Rajendra Prasad Mohapatra

The Orissa High Court recently ordered that the principle of ‘no work, no pay’ cannot be universally applied, especially when the employer is at fault for not utilizing the services of the respective employee.

As per a report in Live Law, single bench of Justice Sashikanta Mishra gave the order while hearing a petition. Reportedly, the petitioner was appointed as lecturer in history at Joda Women’s College on 5.09.1988 and was subsequently terminated by the governing body of the College on 23.09.1995. She appealed termination, and the appeal was allowed by the Director, Higher Education, Odisha. The governing body was instructed to reinstate the petitioner and take further action according to the rules.

However, the governing body failed to comply with the Director’s order. The development led the petitioner to file a writ petition in Orissa High Court in 1996. It was disposed of directing the concerned authority to implement the Director’s order effectively.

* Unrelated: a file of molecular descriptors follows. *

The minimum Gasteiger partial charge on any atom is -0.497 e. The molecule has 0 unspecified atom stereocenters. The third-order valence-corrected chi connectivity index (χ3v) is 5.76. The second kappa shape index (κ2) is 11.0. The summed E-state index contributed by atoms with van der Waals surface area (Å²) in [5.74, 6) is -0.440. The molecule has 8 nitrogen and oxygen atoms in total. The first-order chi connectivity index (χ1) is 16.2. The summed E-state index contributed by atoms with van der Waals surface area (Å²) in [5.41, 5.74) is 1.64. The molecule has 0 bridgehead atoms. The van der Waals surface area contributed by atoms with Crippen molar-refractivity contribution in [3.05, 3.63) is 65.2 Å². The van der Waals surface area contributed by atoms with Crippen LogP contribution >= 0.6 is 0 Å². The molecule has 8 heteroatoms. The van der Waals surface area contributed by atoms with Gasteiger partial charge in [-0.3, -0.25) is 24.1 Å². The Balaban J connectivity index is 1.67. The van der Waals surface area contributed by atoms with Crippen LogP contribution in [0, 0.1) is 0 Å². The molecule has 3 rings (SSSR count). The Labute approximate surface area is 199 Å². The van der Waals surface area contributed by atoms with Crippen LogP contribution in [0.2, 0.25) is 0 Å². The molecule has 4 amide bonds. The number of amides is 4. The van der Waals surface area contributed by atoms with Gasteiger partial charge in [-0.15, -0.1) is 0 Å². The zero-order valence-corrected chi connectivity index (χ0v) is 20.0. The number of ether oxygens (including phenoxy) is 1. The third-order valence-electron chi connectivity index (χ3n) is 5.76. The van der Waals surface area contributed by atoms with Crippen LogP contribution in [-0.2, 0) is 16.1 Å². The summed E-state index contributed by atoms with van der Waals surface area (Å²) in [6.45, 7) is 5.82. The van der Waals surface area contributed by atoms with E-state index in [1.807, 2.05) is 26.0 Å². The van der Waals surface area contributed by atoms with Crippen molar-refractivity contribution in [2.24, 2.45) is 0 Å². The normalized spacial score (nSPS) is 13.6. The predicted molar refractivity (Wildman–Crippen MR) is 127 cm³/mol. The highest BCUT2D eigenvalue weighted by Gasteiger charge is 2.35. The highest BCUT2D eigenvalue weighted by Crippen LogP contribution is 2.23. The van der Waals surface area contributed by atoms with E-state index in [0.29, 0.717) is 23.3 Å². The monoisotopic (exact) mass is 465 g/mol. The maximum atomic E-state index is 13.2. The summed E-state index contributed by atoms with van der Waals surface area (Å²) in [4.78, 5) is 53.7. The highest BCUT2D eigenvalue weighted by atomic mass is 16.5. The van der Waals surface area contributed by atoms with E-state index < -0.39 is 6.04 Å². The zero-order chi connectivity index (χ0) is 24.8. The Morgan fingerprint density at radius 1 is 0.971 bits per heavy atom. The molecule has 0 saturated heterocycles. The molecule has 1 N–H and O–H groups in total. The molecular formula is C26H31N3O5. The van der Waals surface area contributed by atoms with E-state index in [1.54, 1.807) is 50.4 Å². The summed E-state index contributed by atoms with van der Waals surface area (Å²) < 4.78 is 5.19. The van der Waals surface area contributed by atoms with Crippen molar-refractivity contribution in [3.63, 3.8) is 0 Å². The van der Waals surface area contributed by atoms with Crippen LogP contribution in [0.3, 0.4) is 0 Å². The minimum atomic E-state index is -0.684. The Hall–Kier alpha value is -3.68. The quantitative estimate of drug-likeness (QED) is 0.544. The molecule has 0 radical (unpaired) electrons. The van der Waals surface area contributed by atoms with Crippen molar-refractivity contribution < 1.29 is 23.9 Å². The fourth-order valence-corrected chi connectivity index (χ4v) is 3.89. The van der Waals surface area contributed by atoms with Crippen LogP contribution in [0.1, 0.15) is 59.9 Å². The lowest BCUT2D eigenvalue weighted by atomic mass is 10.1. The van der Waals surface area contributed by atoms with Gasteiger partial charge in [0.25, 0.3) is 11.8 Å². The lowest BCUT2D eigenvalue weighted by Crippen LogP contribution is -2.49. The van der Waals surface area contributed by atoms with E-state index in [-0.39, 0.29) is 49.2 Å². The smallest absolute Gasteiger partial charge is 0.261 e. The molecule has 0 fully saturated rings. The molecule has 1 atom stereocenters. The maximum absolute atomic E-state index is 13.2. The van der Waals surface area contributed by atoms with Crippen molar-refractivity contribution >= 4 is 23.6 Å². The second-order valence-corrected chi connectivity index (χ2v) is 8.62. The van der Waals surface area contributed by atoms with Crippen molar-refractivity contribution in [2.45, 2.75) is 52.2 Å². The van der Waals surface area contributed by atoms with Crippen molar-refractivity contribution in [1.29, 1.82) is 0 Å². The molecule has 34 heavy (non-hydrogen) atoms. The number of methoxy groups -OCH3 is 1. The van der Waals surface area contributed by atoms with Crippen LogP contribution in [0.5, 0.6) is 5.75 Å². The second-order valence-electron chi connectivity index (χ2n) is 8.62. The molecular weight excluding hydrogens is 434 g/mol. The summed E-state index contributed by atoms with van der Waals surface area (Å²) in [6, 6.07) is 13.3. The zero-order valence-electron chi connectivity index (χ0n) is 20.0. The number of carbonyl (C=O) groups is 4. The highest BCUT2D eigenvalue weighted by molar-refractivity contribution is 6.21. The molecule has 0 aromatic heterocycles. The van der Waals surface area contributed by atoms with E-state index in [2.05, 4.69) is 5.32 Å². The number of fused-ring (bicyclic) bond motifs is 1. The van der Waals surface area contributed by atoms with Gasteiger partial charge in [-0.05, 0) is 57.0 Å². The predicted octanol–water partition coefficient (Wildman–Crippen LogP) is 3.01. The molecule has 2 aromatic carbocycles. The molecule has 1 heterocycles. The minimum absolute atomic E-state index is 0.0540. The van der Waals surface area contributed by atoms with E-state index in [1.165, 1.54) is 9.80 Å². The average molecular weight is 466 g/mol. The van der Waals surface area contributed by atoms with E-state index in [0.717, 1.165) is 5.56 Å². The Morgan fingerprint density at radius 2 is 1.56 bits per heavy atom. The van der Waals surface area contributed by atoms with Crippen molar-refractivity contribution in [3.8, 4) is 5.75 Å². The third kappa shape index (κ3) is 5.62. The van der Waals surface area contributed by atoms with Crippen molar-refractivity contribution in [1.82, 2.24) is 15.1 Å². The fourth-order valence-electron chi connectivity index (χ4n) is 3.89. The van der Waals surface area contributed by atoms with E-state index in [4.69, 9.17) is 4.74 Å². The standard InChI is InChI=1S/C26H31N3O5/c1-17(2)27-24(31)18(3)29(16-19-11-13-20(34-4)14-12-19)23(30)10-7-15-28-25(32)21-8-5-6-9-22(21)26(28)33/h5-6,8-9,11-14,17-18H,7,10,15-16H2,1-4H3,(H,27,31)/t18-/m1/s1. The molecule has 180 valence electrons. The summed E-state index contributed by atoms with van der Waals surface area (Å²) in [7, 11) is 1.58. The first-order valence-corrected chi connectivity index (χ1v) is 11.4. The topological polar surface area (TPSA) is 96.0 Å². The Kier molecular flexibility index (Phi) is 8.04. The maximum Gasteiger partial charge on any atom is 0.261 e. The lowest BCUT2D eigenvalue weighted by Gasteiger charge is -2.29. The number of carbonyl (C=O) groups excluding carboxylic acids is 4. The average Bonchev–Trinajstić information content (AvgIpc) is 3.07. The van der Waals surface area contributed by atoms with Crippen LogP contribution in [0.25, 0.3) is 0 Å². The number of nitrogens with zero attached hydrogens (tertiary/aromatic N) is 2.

Following instructions from the Director’s office, the petitioner rejoined the College on 10.01.1996 and continued her duties until her retirement on 31.01.2023, after being transferred to Siddheswar College. The petitioner approached the High Court and filed a writ petition. She claimed that she was not paid her salary from 10.01.2006 onwards, nor was the period of illegal termination from 23.09.2005 to 09.01.2006 regularized. In response, the Director, of Higher Education, Odisha, stated that a provisional differential salary was released for a certain period, but regularization of the aforementioned period was pending due to inaction by the governing body.

The High Court noted that the petitioner’s termination was deemed illegal by the Director of Higher Education in a subsequent ruling. Despite this, the order to reinstate the petitioner was not adhered to until 10.01.2006. Both the petitioner and the management sought legal recourse throughout this period with the petitioner urging the governing body to enforce the Director’s order and the governing body attempting to challenge the Director’s decision.

The Court held that while reinstatement is typically granted when termination is deemed illegal, the award of back wages is not automatic. Various factors come into play, including whether the employee was gainfully employed during the relevant period. Furthermore, the High Court held that the ‘no work no pay’ principle cannot be universally applied, especially when the employer is at fault for not utilizing the employee’s services, Live Law reported.